Japan’s government hopes to promote indoor farms in the aftermath of the earthquake and tsunami that wiped out irrigation canals, roads, and other infrastructure on 60,000 acres in Japan.
All around it, dry weeds covered fields that have gone uncultivated since a three-story-high tsunami soaked them in salt and rubble on March 11, 2011. Most fields will go unplowed again this year – but not those where the power shovel was at work.
That land is being rented by a newly-formed agricultural corporation called Michisaki. The company is building just under seven acres of indoor hydroponic “plant factories” where tomatoes, spinach, and other vegetables will grow under precisely regulated conditions starting in April. Farm manager Tetsuya Ishii says he plans to hire 10 full-time and 50 part-time workers this year, and market the produce to convenience stores and chain supermarkets. He’s also looking into using recycled heat from a nearby sewage treatment plant and fish byproducts from the port as fertilizer.
It’s exactly the kind of farm Japan’s government hopes to promote in the aftermath of the earthquake and tsunami that wiped out irrigation canals, roads, and other infrastructure on 4,500 acres of farmland in Sendai alone, and 60,000 acres in total.
“We don’t want to go back to what we had before. We’re aiming for something new that addresses the basic problems facing the agriculture sector,” says Taro Sasaki, an employee in Sendai city hall’s agriculture reconstruction office.
The “new” model Sasaki and his colleagues have in mind is an industrialized agriculture sector whose efficient corporate farms link closely with the food processing and service sectors. Despite government reform efforts beginning well before the tsunami, that model has yet to take hold in Japan. Most farms are still small (5.6 acres on average) and family-run.
With the average farmer now 66-years-old and few successors in line, however, almost 1 million acres of farmland have already been abandoned. Trade liberalization deals currently in the works add another potential threat to Japan’s farms: competition from cheap food grown on foreign mega-farms.
Now officials at the local, prefectural, and national levels are seizing on the disaster-ravaged Tohoku coast as the perfect “clean slate” for implementing industrial agriculture as a solution to these problems. They are using a wide range of regulatory and financial incentives to achieve the triple goal of farm expansion, incorporation, and integration with other industries.
Sendai is leading the way. The city has established a special economic zone that provides tax breaks to certain farms in the disaster area, and has launched a new 3.7-billion-yen ($38.5 million) Agriculture and Food Project at city hall.
Ishii says the tax breaks will likely save Michisaki several million yen annually for the next five years. The corporation has also received 1 billion yen ($10.4 million) – the bulk of its start-up money – in disaster recovery subsidies.
But the changes in Sendai go further than that.
This fall, the central government will begin reshaping small, irregular rice fields along the city’s eastern fringe into uniform 2.5-acre blocks. Farmers who own less than 2.5 acres will be forced to rent or share a field with others. Because landowners must exchange scattered holdings for the plan to work, officials need approval from two-thirds of farmers in the area before they can move forward. Mr. Sasaki says the city has already reached that target – though he admits that some locals don’t want to farm such large fields.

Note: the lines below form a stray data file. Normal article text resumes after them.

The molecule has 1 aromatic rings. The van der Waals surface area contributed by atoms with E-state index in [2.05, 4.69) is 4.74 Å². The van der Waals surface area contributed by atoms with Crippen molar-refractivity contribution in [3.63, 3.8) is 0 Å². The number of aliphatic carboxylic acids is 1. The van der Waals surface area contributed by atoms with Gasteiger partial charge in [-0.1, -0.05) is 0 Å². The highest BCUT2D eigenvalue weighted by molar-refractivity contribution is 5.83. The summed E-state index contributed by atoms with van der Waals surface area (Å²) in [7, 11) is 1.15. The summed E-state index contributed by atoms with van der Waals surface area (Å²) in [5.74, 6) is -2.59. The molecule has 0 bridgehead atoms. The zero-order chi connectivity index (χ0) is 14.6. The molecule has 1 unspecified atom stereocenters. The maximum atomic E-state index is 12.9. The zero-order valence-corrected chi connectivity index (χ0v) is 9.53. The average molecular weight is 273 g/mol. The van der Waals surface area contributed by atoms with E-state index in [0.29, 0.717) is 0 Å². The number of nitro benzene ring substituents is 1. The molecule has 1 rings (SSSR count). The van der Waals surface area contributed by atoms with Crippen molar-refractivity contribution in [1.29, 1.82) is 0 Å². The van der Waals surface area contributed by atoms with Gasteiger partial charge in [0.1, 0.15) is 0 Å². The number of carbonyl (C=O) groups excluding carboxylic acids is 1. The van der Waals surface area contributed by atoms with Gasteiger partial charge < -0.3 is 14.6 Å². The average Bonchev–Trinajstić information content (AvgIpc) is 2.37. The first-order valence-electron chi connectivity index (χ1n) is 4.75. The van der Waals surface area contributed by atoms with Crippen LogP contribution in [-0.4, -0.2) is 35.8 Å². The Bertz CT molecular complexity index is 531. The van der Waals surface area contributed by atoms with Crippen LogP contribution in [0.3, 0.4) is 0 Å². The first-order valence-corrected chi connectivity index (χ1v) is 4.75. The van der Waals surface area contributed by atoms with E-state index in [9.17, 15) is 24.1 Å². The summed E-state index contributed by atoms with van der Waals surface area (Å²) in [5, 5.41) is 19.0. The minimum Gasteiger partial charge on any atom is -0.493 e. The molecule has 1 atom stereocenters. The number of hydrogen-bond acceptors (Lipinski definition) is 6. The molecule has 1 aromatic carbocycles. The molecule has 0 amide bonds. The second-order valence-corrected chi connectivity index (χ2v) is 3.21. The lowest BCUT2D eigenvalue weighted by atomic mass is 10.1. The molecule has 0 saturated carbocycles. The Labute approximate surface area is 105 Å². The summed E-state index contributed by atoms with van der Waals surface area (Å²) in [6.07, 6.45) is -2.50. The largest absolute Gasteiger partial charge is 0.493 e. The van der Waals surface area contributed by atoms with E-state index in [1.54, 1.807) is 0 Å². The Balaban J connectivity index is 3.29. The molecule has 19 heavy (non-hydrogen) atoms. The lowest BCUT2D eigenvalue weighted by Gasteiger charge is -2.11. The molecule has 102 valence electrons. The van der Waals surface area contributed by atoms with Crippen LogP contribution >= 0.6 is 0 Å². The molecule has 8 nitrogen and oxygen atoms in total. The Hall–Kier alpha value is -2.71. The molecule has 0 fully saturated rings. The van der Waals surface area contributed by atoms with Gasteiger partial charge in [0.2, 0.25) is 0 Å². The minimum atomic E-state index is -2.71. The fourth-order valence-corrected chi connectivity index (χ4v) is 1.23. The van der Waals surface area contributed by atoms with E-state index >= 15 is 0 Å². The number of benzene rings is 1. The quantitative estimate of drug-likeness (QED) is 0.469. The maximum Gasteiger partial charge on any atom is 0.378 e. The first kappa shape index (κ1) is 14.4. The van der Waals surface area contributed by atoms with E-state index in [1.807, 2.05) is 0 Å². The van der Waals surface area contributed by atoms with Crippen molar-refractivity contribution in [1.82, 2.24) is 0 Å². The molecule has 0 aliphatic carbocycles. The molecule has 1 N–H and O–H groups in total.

To reduce public spending and urge farmers to join together in new ventures, the government also limited free leases of farm machinery to groups of three or more disaster victims.
The plan has worked, according to Takeo Sato, assistant director of the disaster recovery department at JA Sendai, a cooperative association to which nearly all local farmers belong. Stripped of home, land, and capital by the tsunami, many farmers have formed partnerships in order to access desperately-needed government support, he says.
Sendai’s East Agri Rokugo is one of these new companies. Ten aging farmers formed the partnership just one month after the tsunami obliterated their seaside community. Four of the men eventually dropped out, but six continue to grow vegetables together on about two hectares of land.
“We’re all used to being the boss, so it’s hard to work together,” says Yoshiichi Miyura, a 63-year-old member of the group, as he sits on an upturned crate trimming greens on a recent afternoon.
The men work 12-hour days and pay themselves 700 yen ($7.28) an hour, but Miyura says the benefits of partnership are clear. Before the disaster they owned a total of six expensive tractors; now they share one, and invest the savings elsewhere.
Mr. Sato sees that as an important change. But Steven McGreevy, a scholar of sustainable farming at Kyoto’s Research Institute for Humanity and Nature, worries that Sendai’s strategy is taking agriculture in the wrong direction.
“You have to ask, does rebuilding Tohouku agriculture in an industrialized, high-efficiency mode really offer long-term food security, viable farming-based livelihoods, and living rural communities? Instead of addressing root problems of agriculture and food in Japan, such as overexposure to globalized food markets, we're moving toward an attempt to corner niche agricultural markets for export,” he said in an e-mailed comment.